| 7 September 2008
Czech archaeologists find unique 7000-year-old statue
Czech archaeologists have uncovered a torso of a unique female statue created about 7,000 years ago near Masovice (Czech Republic), which is the second similar find in this locality. The woman's statue found in the area last summer was given the name 'Hedvika of Masovice,' while 'her sister' is called Johanka, "That is according to the female names in the calendar on the days when the artifacts were found", head of the archaeological research Zdenek Cizmar said.
Both sculptures, created by people of the Moravian Painted Ceramic culture, probably served as idols, symbolizing life and fertility. The lower part of the half-a-meter tall 'Hedvika' statue is the oldest sculpture of such a large size found in central Europe. The torso of 'Johanka,' measuring 35 centimeters, consists of four fragments of the body that were put together. The legs are missing. "It has a realistically shaped face. Distinctive ears with holes are also interesting features. Hands, chest and lap are very well apparent. Moreover, Johanka was completely white," said Cizmar. He added that the statue was polished with a resin base covered with a white colour finish.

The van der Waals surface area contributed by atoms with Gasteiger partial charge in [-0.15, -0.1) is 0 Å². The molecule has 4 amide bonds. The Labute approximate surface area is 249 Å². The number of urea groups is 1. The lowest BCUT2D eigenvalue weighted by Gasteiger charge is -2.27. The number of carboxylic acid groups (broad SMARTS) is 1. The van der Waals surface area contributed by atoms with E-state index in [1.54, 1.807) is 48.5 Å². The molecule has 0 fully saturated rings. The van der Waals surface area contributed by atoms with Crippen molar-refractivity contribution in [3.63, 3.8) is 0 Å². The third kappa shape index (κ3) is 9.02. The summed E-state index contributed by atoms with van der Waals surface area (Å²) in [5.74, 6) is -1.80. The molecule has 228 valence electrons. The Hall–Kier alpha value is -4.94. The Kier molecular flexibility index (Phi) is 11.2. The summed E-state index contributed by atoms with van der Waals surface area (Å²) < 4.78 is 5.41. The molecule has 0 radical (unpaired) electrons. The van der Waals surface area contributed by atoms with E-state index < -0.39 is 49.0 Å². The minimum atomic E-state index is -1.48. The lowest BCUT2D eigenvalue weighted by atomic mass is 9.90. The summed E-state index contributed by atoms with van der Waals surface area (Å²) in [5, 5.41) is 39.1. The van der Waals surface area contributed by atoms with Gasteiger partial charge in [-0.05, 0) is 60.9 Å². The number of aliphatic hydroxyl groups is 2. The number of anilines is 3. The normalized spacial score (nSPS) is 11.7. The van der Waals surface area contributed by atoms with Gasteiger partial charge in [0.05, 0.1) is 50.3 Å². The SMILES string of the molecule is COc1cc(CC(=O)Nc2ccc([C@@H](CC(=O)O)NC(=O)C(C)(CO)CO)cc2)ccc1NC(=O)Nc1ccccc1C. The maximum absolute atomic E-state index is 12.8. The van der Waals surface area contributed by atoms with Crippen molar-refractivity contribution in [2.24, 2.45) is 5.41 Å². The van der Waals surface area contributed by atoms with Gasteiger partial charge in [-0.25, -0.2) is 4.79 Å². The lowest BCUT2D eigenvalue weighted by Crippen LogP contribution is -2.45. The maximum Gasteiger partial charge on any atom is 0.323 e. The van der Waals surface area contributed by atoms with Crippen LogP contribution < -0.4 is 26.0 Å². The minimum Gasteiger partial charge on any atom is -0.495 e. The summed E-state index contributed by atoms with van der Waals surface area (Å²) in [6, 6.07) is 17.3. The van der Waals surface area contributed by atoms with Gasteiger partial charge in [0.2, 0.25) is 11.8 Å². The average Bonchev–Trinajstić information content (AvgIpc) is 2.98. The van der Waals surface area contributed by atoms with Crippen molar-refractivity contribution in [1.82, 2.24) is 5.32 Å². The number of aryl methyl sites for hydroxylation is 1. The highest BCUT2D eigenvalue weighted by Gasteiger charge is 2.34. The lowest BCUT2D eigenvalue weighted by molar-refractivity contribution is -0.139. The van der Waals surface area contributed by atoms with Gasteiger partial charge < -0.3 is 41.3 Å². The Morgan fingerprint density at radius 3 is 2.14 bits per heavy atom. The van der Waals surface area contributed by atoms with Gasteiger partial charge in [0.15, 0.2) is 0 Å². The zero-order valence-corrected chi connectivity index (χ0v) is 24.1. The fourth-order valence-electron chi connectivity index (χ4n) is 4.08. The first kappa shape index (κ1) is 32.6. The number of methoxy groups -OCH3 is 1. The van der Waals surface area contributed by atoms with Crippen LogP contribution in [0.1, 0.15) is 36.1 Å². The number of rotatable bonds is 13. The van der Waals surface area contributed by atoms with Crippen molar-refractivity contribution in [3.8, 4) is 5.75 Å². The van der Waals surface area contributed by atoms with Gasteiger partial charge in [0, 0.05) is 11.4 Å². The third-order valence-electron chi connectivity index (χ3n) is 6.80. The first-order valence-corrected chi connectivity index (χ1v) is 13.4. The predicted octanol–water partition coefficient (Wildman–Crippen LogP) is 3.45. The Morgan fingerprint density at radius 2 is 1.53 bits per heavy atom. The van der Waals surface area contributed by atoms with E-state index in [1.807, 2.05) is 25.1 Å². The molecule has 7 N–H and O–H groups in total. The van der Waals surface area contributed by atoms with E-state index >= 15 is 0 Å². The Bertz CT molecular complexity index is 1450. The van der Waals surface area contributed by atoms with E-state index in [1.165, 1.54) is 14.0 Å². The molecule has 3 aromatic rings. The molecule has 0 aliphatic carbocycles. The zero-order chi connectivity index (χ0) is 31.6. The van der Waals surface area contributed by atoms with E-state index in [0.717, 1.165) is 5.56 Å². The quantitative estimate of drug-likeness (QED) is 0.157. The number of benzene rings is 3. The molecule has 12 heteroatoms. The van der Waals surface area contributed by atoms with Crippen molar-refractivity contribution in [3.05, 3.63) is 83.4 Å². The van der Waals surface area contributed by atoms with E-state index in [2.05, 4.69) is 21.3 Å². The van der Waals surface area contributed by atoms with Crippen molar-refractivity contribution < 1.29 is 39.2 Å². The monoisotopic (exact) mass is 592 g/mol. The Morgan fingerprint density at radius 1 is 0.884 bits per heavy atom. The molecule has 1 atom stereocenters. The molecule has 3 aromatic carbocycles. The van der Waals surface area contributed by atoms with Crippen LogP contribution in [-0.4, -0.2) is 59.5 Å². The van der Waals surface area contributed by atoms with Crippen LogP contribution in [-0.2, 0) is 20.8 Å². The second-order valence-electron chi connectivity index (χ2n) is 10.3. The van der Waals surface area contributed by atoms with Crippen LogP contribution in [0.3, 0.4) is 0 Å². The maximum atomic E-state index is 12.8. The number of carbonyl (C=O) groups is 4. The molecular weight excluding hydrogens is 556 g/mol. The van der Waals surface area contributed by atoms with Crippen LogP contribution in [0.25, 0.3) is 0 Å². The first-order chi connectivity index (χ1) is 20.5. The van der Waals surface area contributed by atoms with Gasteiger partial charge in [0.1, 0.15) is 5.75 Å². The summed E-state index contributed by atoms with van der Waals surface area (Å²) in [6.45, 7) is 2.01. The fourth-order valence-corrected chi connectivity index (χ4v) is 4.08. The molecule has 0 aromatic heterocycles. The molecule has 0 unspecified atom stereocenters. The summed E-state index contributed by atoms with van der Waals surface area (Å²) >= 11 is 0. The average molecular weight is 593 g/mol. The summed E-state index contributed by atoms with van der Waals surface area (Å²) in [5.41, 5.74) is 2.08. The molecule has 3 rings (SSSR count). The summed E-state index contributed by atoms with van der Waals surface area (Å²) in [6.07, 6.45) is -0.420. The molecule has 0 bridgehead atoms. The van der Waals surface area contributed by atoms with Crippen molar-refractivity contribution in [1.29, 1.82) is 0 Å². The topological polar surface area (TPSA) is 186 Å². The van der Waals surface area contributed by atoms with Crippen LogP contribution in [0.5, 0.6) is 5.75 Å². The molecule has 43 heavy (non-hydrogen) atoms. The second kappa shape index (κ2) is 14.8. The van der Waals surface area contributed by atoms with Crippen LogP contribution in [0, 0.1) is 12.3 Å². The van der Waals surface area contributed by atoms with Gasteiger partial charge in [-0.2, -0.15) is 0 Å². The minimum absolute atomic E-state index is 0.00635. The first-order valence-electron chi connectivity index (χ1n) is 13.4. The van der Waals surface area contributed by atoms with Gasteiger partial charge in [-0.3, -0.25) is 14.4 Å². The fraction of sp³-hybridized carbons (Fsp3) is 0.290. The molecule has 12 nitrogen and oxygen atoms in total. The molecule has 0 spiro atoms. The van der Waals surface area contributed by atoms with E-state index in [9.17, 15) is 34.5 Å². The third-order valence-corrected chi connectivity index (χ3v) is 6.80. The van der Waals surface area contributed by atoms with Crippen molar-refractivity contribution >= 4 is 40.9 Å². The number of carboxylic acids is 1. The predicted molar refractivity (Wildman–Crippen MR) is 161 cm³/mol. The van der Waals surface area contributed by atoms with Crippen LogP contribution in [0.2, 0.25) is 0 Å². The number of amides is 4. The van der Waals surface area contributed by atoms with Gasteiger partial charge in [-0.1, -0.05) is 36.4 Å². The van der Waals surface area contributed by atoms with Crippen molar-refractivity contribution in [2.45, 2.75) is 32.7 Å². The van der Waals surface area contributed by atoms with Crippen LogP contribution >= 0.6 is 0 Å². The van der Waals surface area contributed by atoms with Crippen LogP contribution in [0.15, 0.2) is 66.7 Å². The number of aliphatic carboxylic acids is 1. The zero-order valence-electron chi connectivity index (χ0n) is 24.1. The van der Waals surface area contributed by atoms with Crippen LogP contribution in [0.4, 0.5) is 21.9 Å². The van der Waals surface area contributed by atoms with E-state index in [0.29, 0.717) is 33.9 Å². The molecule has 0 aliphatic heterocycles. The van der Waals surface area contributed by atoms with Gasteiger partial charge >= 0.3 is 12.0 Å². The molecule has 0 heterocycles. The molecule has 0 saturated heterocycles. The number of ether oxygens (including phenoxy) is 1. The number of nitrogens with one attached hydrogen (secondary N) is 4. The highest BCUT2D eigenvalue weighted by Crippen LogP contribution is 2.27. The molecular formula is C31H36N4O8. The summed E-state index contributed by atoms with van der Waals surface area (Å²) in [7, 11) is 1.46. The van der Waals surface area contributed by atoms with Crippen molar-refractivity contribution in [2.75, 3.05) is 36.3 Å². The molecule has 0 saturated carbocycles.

Masovice is a significant archaeological site where remains of prehistoric settlements as well as a high number of artifacts have been found. Among other rarities from the locality is the 'Masovice rondel,' of which a double circular ditch with a 110 metres in diameter has been preserved. It served as a ritual place and possibly as a calendar.
Sources: Prague Daily Monitor, China View, Mathaba (5 September 2008)
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